Juliano Salgado, speaking on the same question, has said that his father “needs to create a relationship with the person he’s going to photograph, and says that it is the subject who ends up ‘giving’ him the photo.” Salgado himself puts it this way: “It’s very difficult when you go to photograph something. You must concentrate and receive from what you are photographing. You must deeply give yourself to what you are doing. You are taking the image and representing it to someone, which is a very complicated situation. A very, very special thing is happening to you. You are no longer the same person.”
The fact that Genesis is largely about planet Earth itself and its non-human inhabitants might make one think that Salgado has changed his priorities or is looking for a different mode of experiencing the world. But he sees total continuity: “All my pictures are inside nature. I grew up on a farm. Nature is inside me. In the end, to photograph a tree or a mountain is not different from photographing a human being. You must respect the tree, understand that someone alive, with a personality, is in front of you. Some trees are 2,000 years old. You are in front of an authority, and you must respect that authority.”
There is also total continuity between Salgado’s photographic work and the conservation work that he and his wife have spearheaded. In the Salgados’ optimistic vision, it is not too late to return nature to its original condition. Instituto Terra has planted 2.5 million trees on the former Salgado farm and another million on the surrounding land. Salgado proudly points out that there are now 170 distinct species of birds living there, and that even the jaguars have returned to the area.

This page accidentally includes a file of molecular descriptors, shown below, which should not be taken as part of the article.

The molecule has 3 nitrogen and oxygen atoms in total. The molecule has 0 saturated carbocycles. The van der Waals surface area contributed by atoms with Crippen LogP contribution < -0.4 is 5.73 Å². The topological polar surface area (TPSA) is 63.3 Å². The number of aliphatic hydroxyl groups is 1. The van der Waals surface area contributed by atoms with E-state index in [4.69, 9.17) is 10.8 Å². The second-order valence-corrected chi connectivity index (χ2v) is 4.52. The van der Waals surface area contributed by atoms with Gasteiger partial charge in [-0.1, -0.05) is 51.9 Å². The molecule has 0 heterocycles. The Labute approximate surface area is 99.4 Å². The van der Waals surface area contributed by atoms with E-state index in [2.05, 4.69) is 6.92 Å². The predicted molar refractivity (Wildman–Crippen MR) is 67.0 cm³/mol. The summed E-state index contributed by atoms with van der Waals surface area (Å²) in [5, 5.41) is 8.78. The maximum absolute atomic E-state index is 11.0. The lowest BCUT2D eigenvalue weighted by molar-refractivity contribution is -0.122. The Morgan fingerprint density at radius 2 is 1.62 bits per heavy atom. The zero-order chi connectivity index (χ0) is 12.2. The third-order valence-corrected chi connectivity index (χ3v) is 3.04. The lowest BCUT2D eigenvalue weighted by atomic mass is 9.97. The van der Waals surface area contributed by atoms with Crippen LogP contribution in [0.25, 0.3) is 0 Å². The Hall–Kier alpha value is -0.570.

Salgado’s outlook is fundamentally Romantic, in the 19th-century sense of experiencing nature as the primary source of spiritual renewal. In a way he is a kindred spirit of artists such as Caspar David Friedrich and Frederic Edwin Church. And like the Romantics, he believes that it is possible for human beings to live in complete harmony with nature. Of all the people he has interacted with in some 35 countries, his favorite are the Zo’é of the Amazon rainforest, whom he photographed for Genesis. A tiny tribe of 300, they live a subsistence lifestyle, isolated from most outside influences. “When I met them,” says Salgado, “they were living in paradise. It’s an incredibly beautiful land. They have incredible health, you cannot imagine. They have no gods, no religion, no chiefs, no property. They hunt naked with arrows and bows. They know everything; they are fantastic. They are real, real people from the beginning.” Hearing him talk this way, one cannot help thinking of his fellow Brazilian, the early 20th-century writer Euclides da Cunha, who referred to the Amazon as “the last, unfinished page of Genesis.”